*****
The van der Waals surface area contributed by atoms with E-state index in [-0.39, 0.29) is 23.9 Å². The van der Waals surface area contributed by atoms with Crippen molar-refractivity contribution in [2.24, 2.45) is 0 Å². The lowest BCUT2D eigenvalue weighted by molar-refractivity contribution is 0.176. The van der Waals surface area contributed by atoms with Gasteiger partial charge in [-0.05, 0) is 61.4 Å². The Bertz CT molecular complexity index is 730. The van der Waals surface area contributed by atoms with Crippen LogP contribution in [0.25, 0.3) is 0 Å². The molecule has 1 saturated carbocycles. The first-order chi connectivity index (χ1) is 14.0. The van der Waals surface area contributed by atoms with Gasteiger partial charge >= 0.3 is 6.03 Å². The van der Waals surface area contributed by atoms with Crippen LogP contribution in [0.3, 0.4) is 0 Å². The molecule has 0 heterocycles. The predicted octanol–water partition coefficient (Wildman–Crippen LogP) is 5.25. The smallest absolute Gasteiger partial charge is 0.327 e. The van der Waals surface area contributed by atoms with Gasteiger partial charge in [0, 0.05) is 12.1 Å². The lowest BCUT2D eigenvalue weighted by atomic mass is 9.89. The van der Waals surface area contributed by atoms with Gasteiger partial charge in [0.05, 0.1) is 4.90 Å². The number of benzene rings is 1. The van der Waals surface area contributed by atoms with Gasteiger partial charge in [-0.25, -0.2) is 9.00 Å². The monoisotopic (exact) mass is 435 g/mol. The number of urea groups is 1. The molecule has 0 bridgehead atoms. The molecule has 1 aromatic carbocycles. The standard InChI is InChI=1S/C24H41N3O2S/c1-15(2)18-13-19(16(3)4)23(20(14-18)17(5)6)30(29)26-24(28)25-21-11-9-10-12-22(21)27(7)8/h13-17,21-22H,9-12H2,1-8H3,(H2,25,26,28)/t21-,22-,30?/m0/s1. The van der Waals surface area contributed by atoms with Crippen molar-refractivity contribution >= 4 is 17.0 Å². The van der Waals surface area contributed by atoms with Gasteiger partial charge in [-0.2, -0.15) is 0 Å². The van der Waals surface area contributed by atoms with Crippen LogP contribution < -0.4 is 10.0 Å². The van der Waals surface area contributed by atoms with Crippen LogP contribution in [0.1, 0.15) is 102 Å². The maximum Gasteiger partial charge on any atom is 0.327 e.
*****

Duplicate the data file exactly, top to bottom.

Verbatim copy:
The van der Waals surface area contributed by atoms with E-state index in [-0.39, 0.29) is 23.9 Å². The van der Waals surface area contributed by atoms with Crippen molar-refractivity contribution in [2.24, 2.45) is 0 Å². The lowest BCUT2D eigenvalue weighted by molar-refractivity contribution is 0.176. The van der Waals surface area contributed by atoms with Gasteiger partial charge in [-0.05, 0) is 61.4 Å². The Bertz CT molecular complexity index is 730. The van der Waals surface area contributed by atoms with Crippen LogP contribution in [0.25, 0.3) is 0 Å². The molecule has 1 saturated carbocycles. The first-order chi connectivity index (χ1) is 14.0. The van der Waals surface area contributed by atoms with Gasteiger partial charge >= 0.3 is 6.03 Å². The van der Waals surface area contributed by atoms with Crippen LogP contribution in [0.3, 0.4) is 0 Å². The molecule has 0 heterocycles. The predicted octanol–water partition coefficient (Wildman–Crippen LogP) is 5.25. The smallest absolute Gasteiger partial charge is 0.327 e. The van der Waals surface area contributed by atoms with Gasteiger partial charge in [0, 0.05) is 12.1 Å². The lowest BCUT2D eigenvalue weighted by atomic mass is 9.89. The van der Waals surface area contributed by atoms with Gasteiger partial charge in [0.05, 0.1) is 4.90 Å². The number of benzene rings is 1. The van der Waals surface area contributed by atoms with Gasteiger partial charge in [-0.25, -0.2) is 9.00 Å². The monoisotopic (exact) mass is 435 g/mol. The number of urea groups is 1. The molecule has 0 bridgehead atoms. The molecule has 1 aromatic carbocycles. The standard InChI is InChI=1S/C24H41N3O2S/c1-15(2)18-13-19(16(3)4)23(20(14-18)17(5)6)30(29)26-24(28)25-21-11-9-10-12-22(21)27(7)8/h13-17,21-22H,9-12H2,1-8H3,(H2,25,26,28)/t21-,22-,30?/m0/s1. The van der Waals surface area contributed by atoms with Crippen molar-refractivity contribution >= 4 is 17.0 Å². The van der Waals surface area contributed by atoms with Gasteiger partial charge in [-0.2, -0.15) is 0 Å². The van der Waals surface area contributed by atoms with Crippen LogP contribution < -0.4 is 10.0 Å². The van der Waals surface area contributed by atoms with Crippen LogP contribution in [0.1, 0.15) is 102 Å². The maximum Gasteiger partial charge on any atom is 0.327 e.